Find information on medical topics, symptoms, drugs, procedures, news and more, written for the health care professional.

* This is a professional Version *

Ear Discharge

by Debara L. Tucci, MD, MS

Ear discharge (otorrhea) is drainage from the ear. The drainage may be watery, bloody, or thick and whitish, like pus (purulent). Depending on the cause of the discharge, people may also have ear pain, fever, itching, vertigo (see see Dizziness and Vertigo), ringing in the ear (tinnitus—see see Ear Ringing or Buzzing), and/or hearing loss (see see Hearing Loss). Symptoms range from sudden and severe to slowly developing and mild.

Etiology

Causes may originate from the ear canal, the middle ear, or the cranial vault. Certain causes tend to manifest acutely because of the severity of their symptoms or associated conditions. Others usually have a more indolent, chronic course but sometimes manifest acutely (see Some Causes of Ear Discharge).

Overall, the most common causes are

  • Acute otitis media with perforation

  • Chronic otitis media (with a perforation of the eardrum, cholesteatoma, or both)

  • Otitis externa

The most serious causes are necrotizing external otitis and cancer of the ear.

Some Causes of Ear Discharge

Cause

Suggestive Findings

Diagnostic Approach

Acute discharge*

Acute otitis media with perforated TM

Severe pain, with relief on appearance of purulent discharge

Clinical evaluation

Chronic otitis media

Otorrhea in patients with chronic perforation, sometimes with cholesteatoma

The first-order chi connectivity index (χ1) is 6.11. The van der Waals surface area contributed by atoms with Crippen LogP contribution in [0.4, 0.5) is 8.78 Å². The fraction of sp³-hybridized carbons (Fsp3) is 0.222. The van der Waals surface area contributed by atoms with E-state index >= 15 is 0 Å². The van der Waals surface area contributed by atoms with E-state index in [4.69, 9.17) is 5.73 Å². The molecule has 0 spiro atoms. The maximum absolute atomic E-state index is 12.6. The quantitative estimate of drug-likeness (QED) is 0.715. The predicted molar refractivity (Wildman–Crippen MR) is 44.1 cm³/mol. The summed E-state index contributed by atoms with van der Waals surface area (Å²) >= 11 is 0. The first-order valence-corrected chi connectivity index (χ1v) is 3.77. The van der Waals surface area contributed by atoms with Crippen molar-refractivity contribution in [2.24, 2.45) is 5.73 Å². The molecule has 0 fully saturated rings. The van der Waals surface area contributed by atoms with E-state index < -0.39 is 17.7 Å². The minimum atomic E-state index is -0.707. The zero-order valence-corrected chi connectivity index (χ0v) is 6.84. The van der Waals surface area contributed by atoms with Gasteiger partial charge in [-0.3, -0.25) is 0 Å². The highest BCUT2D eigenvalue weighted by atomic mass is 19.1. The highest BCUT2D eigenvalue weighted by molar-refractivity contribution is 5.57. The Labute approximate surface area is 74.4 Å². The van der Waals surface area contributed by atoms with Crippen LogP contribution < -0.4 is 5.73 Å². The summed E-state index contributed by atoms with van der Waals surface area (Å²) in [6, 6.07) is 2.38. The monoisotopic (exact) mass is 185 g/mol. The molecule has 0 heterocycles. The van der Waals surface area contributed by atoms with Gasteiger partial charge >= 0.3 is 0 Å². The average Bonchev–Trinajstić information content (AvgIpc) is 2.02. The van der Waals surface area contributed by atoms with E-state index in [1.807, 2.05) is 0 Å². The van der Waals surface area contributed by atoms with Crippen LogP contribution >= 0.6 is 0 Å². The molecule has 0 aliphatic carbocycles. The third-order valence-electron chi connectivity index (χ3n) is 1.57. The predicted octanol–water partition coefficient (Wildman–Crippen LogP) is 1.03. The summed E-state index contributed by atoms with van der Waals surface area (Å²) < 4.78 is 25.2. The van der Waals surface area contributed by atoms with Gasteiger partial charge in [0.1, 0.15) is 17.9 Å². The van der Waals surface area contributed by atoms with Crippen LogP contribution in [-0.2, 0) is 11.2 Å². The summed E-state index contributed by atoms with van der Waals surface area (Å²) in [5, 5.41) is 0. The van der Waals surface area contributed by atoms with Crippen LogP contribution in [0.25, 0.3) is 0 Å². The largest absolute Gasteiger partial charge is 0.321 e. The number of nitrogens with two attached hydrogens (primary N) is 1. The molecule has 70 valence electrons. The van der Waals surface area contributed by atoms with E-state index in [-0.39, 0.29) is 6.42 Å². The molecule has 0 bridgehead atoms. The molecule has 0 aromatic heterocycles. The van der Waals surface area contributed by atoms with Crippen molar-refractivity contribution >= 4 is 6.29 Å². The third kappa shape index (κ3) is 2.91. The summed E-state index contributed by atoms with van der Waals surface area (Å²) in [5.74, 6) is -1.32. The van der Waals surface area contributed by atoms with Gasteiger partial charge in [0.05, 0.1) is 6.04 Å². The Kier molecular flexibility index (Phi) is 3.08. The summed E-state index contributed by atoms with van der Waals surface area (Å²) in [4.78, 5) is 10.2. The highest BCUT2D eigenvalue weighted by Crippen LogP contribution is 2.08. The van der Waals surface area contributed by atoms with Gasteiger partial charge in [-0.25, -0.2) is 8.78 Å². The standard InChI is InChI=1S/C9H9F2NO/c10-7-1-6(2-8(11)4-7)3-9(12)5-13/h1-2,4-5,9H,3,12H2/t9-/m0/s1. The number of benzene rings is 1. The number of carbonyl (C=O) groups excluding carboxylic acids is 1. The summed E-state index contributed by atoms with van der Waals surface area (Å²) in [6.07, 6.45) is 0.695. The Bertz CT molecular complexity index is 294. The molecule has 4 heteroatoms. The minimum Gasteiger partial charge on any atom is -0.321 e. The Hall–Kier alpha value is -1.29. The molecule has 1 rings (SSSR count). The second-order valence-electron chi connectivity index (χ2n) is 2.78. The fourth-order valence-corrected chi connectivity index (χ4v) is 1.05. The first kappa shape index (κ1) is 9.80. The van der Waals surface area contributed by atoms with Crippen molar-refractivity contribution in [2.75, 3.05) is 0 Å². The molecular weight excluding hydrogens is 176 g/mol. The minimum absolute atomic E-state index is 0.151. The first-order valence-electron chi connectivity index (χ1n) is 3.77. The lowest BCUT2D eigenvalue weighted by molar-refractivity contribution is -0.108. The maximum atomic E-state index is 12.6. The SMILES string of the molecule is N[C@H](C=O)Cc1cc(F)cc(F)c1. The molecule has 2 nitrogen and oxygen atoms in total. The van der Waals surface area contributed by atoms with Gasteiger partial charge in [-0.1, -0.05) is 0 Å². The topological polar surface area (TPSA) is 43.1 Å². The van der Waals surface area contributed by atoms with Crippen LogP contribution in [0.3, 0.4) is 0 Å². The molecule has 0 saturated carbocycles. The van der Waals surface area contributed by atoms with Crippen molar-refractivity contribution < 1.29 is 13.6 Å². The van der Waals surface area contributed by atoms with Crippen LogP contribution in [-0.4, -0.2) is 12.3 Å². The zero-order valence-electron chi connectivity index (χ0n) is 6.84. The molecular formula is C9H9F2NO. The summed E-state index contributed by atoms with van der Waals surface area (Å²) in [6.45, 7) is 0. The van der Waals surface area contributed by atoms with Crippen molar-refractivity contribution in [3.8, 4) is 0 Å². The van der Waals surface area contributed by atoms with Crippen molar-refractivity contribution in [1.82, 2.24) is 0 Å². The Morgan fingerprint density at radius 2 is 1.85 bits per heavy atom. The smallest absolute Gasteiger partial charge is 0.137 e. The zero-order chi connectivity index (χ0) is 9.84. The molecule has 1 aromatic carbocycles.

Can also manifest as chronic discharge

Clinical evaluation

Sometimes high-resolution temporal bone CT

CSF leak caused by head trauma

Significant, clinically obvious head injury or recent surgery

Fluid ranges from crystal clear to pure blood

Head CT, including skull base

Otitis externa (infectious or allergic)

Infectious : Often after swimming, local trauma; marked pain, worse with ear traction

Often a history of chronic ear dermatitis with itching and skin changes

Allergic : Often after use of ear drops; more itching, erythema, less pain than with infectious

Typically involvement of earlobe, where drops trickled out of ear canal

Both : Canal very edematous, inflamed, with debris; normal TM

Clinical evaluation

Post-tympanostomy tube

After tympanostomy tube placement

May occur with water exposure

Clinical evaluation

Chronic discharge

Cancer of ear canal

Discharge often bloody, mild pain

Sometimes visible lesion in canal

Easy to confuse with otitis externa early on

Biopsy

CT

MRI in some cases

Cholesteatoma

History of TM perforation

Flaky debris in ear canal, pocket in TM filled with caseous debris

Sometimes polypoid mass or granulation tissue over the cholesteatoma

CT

Culture

(No use for MRI unless intracranial extension is suspected)

Chronic purulent otitis media

Long history of ear infections or other ear disorders

Less pain than with external otitis

Canal macerated, granulation tissue

TM immobile, distorted, usually visible perforation

Clinical evaluation

Usually culture

Foreign body

Usually in children

Drainage foul-smelling, purulent

Foreign body often visible on examination unless marked edema or drainage

Clinical evaluation

Mastoiditis

Often fever, history of untreated or unresolved otitis media

Redness, tenderness over mastoid

Clinical evaluation

Culture

Usually CT

Necrotizing otitis externa

Usually history of immune deficiency or diabetes

Chronic severe pain

Periauricular swelling and tenderness, granulation tissue in ear canal

Sometimes facial nerve paralysis

CT or MRI

Culture

Granulomatosis with polyangiitis (formerly Wegener granulomatosis)

Often with respiratory tract symptoms, chronic rhinorrhea, arthralgias, and oral ulcers

Urinalysis

Chest x-ray

Antineutrophilic cytoplasmic antibody testing

Biopsy

*< 6 wk.

TM = tympanic membrane.

Evaluation